Unraveling the mechanism that ovarian cancer cells use to change normal cells around them into cells that promote tumor growth has identified several new targets for treatment of this deadly disease.
In the December issue of the American Association for Cancer Research journal Cancer Discovery, a team or researchers from the University of Chicago Medicine and Northwestern University Feinberg School of Medicine show that ovarian cancer cells induce nearby cells to alter their production of three microRNAs—small strands of genetic material that are important regulators of gene expression.
By changing gene expression, microRNAs can modify a cell's function. In this case, they convert normal, healthy fibroblasts into cancer-associated fibroblasts (CAFs). These CAFs pump out chemical signals telling cancer cells to multiply, invade healthy tissues and travel to distant sites in the abdomen. Importantly, by reversing the microRNA signals the researchers were able to cause CAFs to revert to normal fibroblasts.
"These cancer-supporting cells provide a novel and appealing treatment target," said one of the lead authors of the study Ernst Lengyel, MD, PhD, professor in the department of obstetrics and gynecology at the University of Chicago. "Cancer cells mutate rapidly, which enables them to develop drug resistance. But cancer-associated fibroblasts are genetically stable," he said. "Their harmful behavior is driven by the microRNAs. Inhibiting those signals is a new way to fight this disease. It disrupts the cancer's support system and is unlikely to evolve resistance."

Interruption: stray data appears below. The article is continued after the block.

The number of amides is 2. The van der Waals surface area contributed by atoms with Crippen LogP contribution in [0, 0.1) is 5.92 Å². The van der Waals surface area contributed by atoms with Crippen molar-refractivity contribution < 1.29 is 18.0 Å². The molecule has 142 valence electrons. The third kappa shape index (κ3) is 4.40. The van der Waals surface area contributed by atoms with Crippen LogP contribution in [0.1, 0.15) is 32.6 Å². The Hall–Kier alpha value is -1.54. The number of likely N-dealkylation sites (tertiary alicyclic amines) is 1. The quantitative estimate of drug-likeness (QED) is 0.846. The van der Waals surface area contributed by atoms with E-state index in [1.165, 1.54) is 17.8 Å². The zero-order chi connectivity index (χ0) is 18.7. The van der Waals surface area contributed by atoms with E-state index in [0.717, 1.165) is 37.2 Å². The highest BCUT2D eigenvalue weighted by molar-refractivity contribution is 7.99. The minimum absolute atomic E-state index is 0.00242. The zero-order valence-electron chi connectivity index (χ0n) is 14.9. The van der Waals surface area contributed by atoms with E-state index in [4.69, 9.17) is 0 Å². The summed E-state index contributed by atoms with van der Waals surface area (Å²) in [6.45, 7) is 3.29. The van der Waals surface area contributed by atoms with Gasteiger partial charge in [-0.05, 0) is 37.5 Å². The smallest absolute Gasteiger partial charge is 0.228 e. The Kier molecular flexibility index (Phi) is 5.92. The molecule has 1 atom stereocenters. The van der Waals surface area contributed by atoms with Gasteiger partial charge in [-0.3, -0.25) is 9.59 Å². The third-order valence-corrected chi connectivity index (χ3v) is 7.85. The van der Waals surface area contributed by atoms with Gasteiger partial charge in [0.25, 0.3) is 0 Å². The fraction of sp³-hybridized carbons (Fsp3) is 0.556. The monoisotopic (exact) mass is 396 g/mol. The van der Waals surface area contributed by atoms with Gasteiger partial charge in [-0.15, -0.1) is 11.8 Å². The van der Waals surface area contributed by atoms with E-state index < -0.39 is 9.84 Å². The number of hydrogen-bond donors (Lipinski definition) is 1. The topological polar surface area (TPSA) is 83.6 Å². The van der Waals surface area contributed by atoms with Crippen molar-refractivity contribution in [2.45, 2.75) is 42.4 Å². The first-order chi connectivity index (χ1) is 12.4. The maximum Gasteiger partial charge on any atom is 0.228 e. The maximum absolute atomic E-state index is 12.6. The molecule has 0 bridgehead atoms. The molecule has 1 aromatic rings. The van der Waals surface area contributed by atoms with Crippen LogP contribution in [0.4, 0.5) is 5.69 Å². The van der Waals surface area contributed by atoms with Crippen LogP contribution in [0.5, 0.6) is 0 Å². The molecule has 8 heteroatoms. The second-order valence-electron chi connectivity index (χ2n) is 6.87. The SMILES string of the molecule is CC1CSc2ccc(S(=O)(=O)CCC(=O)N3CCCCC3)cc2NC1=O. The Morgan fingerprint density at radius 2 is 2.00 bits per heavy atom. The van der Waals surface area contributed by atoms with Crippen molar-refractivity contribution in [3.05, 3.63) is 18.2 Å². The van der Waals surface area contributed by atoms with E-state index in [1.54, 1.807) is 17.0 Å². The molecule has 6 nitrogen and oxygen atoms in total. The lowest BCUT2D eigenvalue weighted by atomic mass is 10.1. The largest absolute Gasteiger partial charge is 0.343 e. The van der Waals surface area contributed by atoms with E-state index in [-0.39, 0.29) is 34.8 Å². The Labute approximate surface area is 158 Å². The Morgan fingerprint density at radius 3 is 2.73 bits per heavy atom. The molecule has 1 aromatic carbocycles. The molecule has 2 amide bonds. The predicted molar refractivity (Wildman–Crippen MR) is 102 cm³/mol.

"With ovarian cancer," Lengyel added, "we desperately need new treatments. "There have been no new approaches introduced into the clinic for years, and thus no major improvements in patient survival."
Fibroblasts are the primary cellular component of connective tissue. They provide the structural framework for other tissues and aid in wound healing. When fibroblast-dense tissues are infiltrated by cancer cells, however, "intimate cross-talk between fibroblasts and cancer cells" can covert them to cancer-associated fibroblasts, Lengyel said, "shifting them into a new role."